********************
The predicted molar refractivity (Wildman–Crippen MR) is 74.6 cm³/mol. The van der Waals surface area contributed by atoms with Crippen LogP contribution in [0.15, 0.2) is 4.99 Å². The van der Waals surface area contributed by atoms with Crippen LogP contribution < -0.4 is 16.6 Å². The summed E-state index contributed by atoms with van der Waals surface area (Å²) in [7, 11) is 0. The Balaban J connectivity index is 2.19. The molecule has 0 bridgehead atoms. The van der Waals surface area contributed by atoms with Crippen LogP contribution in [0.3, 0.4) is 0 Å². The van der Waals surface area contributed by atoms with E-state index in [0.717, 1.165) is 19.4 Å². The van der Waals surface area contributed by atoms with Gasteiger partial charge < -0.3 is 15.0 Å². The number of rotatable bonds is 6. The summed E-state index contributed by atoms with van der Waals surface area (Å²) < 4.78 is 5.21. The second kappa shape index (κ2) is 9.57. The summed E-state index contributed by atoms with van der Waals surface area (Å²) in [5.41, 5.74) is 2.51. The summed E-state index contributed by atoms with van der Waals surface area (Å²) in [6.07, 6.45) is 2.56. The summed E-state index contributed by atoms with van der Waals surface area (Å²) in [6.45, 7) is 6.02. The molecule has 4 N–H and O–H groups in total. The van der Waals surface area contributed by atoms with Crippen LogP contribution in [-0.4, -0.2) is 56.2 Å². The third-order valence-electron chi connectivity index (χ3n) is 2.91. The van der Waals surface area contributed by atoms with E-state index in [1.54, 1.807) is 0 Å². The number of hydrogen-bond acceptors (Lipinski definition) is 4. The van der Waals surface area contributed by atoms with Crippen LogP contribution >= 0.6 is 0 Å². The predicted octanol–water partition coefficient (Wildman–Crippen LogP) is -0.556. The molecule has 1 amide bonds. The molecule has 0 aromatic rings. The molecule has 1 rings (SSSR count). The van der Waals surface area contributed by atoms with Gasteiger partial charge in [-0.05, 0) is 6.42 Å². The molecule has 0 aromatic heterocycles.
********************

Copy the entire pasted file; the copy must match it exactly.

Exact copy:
The predicted molar refractivity (Wildman–Crippen MR) is 74.6 cm³/mol. The van der Waals surface area contributed by atoms with Crippen LogP contribution in [0.15, 0.2) is 4.99 Å². The van der Waals surface area contributed by atoms with Crippen LogP contribution < -0.4 is 16.6 Å². The summed E-state index contributed by atoms with van der Waals surface area (Å²) in [7, 11) is 0. The Balaban J connectivity index is 2.19. The molecule has 0 bridgehead atoms. The van der Waals surface area contributed by atoms with Crippen LogP contribution in [0.3, 0.4) is 0 Å². The van der Waals surface area contributed by atoms with E-state index in [0.717, 1.165) is 19.4 Å². The van der Waals surface area contributed by atoms with Gasteiger partial charge < -0.3 is 15.0 Å². The number of rotatable bonds is 6. The summed E-state index contributed by atoms with van der Waals surface area (Å²) < 4.78 is 5.21. The second kappa shape index (κ2) is 9.57. The summed E-state index contributed by atoms with van der Waals surface area (Å²) in [5.41, 5.74) is 2.51. The summed E-state index contributed by atoms with van der Waals surface area (Å²) in [6.07, 6.45) is 2.56. The summed E-state index contributed by atoms with van der Waals surface area (Å²) in [6.45, 7) is 6.02. The molecule has 4 N–H and O–H groups in total. The van der Waals surface area contributed by atoms with Crippen LogP contribution in [-0.4, -0.2) is 56.2 Å². The third-order valence-electron chi connectivity index (χ3n) is 2.91. The van der Waals surface area contributed by atoms with E-state index in [1.54, 1.807) is 0 Å². The number of hydrogen-bond acceptors (Lipinski definition) is 4. The van der Waals surface area contributed by atoms with Crippen LogP contribution >= 0.6 is 0 Å². The predicted octanol–water partition coefficient (Wildman–Crippen LogP) is -0.556. The molecule has 1 amide bonds. The molecule has 0 aromatic rings. The molecule has 1 rings (SSSR count). The van der Waals surface area contributed by atoms with Gasteiger partial charge in [-0.05, 0) is 6.42 Å². The molecule has 0 aromatic heterocycles.